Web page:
Self-Concept

Self-Concept

Self-Concept

Self-Concept

Synopsis

The aim of this book is to discuss the notions of self-concept, self-esteem, and related terms from an educational and psychological perspective. Specifically, this book is concerned with developing a model of self-concept -- and corollaries to this model -- that assesses the dimensionality of self-concept, reviews tests of self-concept, discusses the relationship between self- concept and other variables (particularly achievement), describes the development of self-concept, and evaluates programs to enhance self-concept. Throughout this volume, emphasis is placed on ordering the many studies using recent methodological advances such as meta-analysis and the analysis of covariance structures. After detailing a conceptual model of self-concept, the book offers various experimental and statistical discussions of the model. Unlike many other models, the claim is not that this model is the correct one but that it may serve as a useful "coathanger" until a better one is devised.

Excerpt

One of the most moving books in the behavioral sciences concerns a small boy in search of himself. Dibs is a 5 year-old who has been classified mentally retarded, autistic and brain-damaged. His teachers were baffled and challenged by Dibs as he kept very much away from others and seemed in a world of his own. Dibs seemed to read books but, his teachers asked, this was ridiculous, "How could a child read if he could not express himself verbally?" His future seemed bleak.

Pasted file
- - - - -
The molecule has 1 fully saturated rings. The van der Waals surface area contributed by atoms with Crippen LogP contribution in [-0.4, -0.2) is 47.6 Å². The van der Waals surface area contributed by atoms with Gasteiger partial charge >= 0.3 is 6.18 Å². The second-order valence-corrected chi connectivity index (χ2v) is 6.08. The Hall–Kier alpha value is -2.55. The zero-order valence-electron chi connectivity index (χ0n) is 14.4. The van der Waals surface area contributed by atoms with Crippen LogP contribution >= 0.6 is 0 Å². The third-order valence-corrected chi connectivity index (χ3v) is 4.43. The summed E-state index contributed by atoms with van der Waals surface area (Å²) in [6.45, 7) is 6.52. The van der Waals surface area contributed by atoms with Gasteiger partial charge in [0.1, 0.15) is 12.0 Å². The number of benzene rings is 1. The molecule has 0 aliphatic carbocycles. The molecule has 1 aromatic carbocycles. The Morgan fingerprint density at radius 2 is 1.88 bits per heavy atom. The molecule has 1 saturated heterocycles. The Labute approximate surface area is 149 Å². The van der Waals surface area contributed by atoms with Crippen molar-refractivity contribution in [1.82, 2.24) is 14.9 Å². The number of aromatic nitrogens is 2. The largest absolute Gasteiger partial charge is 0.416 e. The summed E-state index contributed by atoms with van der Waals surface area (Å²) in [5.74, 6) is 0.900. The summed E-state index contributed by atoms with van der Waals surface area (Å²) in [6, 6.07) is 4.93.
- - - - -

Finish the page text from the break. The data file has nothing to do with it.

Virginia Axline (1964) vividly documented her experiences as a psychotherapist with Dibs and outlined his growth as he met the various pressures that accompany growing up. This growing involved discovering that the security of his world was not wholly outside himself, that he needed to develop strength to cope with the world, and that he had to experience personally his ability to cope with his world.

The discovery of self occurs most often without the insight and patience of a psychotherapist like Axline and is usually more a haphazard emerging. Courses in understanding or even talking about the self are noted by their rarity--at least for children--yet the notion of self has been pivotal in many theories of philosophy, psychology, and psychotherapy. Rogers (1951), for example, argued that the self is the basic unit for the study of individual behavior, whereas some have castigated behaviorists for arguing that we can never know the self and a pursuit of the self is fruitless. There have been those (e.g., Cooley, 1902) who have claimed that the self is a mirror of others' perceptions, those who have contended that the self represents a person's inborn potential (e.g., Horney, 1950), those who claimed that the self is impossible to observe much less to define (e.g., Hume, 1740), and those who . . .

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